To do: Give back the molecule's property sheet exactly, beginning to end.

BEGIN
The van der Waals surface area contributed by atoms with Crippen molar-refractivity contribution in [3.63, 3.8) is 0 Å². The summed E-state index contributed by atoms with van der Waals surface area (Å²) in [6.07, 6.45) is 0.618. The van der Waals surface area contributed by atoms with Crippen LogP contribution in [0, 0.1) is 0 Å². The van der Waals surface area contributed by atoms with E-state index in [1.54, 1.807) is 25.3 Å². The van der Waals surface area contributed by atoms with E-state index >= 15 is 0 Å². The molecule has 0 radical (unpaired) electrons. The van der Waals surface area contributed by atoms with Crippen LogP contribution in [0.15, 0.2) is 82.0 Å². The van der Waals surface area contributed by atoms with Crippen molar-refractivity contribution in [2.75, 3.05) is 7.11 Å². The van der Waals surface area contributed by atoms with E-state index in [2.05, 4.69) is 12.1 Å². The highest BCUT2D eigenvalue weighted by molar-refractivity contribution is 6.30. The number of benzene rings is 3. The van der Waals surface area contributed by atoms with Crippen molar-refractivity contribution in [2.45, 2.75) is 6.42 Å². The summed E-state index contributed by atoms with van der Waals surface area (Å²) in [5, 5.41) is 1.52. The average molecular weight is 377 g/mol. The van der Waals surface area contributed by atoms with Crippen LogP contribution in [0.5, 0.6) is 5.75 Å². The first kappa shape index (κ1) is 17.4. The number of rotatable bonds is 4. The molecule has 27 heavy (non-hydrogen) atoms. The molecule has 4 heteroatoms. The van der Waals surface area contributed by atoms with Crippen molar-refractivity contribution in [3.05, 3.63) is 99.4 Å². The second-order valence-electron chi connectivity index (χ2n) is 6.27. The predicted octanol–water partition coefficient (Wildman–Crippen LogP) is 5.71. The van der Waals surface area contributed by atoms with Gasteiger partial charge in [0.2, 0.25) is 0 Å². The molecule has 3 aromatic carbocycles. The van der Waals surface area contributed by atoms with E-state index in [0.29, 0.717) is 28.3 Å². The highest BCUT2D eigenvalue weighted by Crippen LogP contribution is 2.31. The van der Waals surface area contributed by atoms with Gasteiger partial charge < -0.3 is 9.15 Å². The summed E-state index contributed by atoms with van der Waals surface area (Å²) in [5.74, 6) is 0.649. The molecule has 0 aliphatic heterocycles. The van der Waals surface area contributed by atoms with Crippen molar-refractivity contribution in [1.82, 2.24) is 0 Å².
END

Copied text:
The van der Waals surface area contributed by atoms with Crippen molar-refractivity contribution in [3.63, 3.8) is 0 Å². The summed E-state index contributed by atoms with van der Waals surface area (Å²) in [6.07, 6.45) is 0.618. The van der Waals surface area contributed by atoms with Crippen LogP contribution in [0, 0.1) is 0 Å². The van der Waals surface area contributed by atoms with E-state index in [1.54, 1.807) is 25.3 Å². The van der Waals surface area contributed by atoms with E-state index >= 15 is 0 Å². The molecule has 0 radical (unpaired) electrons. The van der Waals surface area contributed by atoms with Crippen LogP contribution in [0.15, 0.2) is 82.0 Å². The van der Waals surface area contributed by atoms with Crippen molar-refractivity contribution in [2.75, 3.05) is 7.11 Å². The van der Waals surface area contributed by atoms with E-state index in [2.05, 4.69) is 12.1 Å². The highest BCUT2D eigenvalue weighted by molar-refractivity contribution is 6.30. The number of benzene rings is 3. The van der Waals surface area contributed by atoms with Crippen molar-refractivity contribution in [2.45, 2.75) is 6.42 Å². The summed E-state index contributed by atoms with van der Waals surface area (Å²) in [5, 5.41) is 1.52. The average molecular weight is 377 g/mol. The van der Waals surface area contributed by atoms with Crippen LogP contribution in [0.5, 0.6) is 5.75 Å². The first kappa shape index (κ1) is 17.4. The number of rotatable bonds is 4. The molecule has 27 heavy (non-hydrogen) atoms. The molecule has 4 heteroatoms. The van der Waals surface area contributed by atoms with Crippen molar-refractivity contribution in [3.05, 3.63) is 99.4 Å². The second-order valence-electron chi connectivity index (χ2n) is 6.27. The predicted octanol–water partition coefficient (Wildman–Crippen LogP) is 5.71. The van der Waals surface area contributed by atoms with Gasteiger partial charge in [0.2, 0.25) is 0 Å². The molecule has 3 aromatic carbocycles. The van der Waals surface area contributed by atoms with E-state index in [0.29, 0.717) is 28.3 Å². The highest BCUT2D eigenvalue weighted by Crippen LogP contribution is 2.31. The van der Waals surface area contributed by atoms with Gasteiger partial charge < -0.3 is 9.15 Å². The summed E-state index contributed by atoms with van der Waals surface area (Å²) in [5.74, 6) is 0.649. The molecule has 0 aliphatic heterocycles. The van der Waals surface area contributed by atoms with Crippen molar-refractivity contribution in [1.82, 2.24) is 0 Å².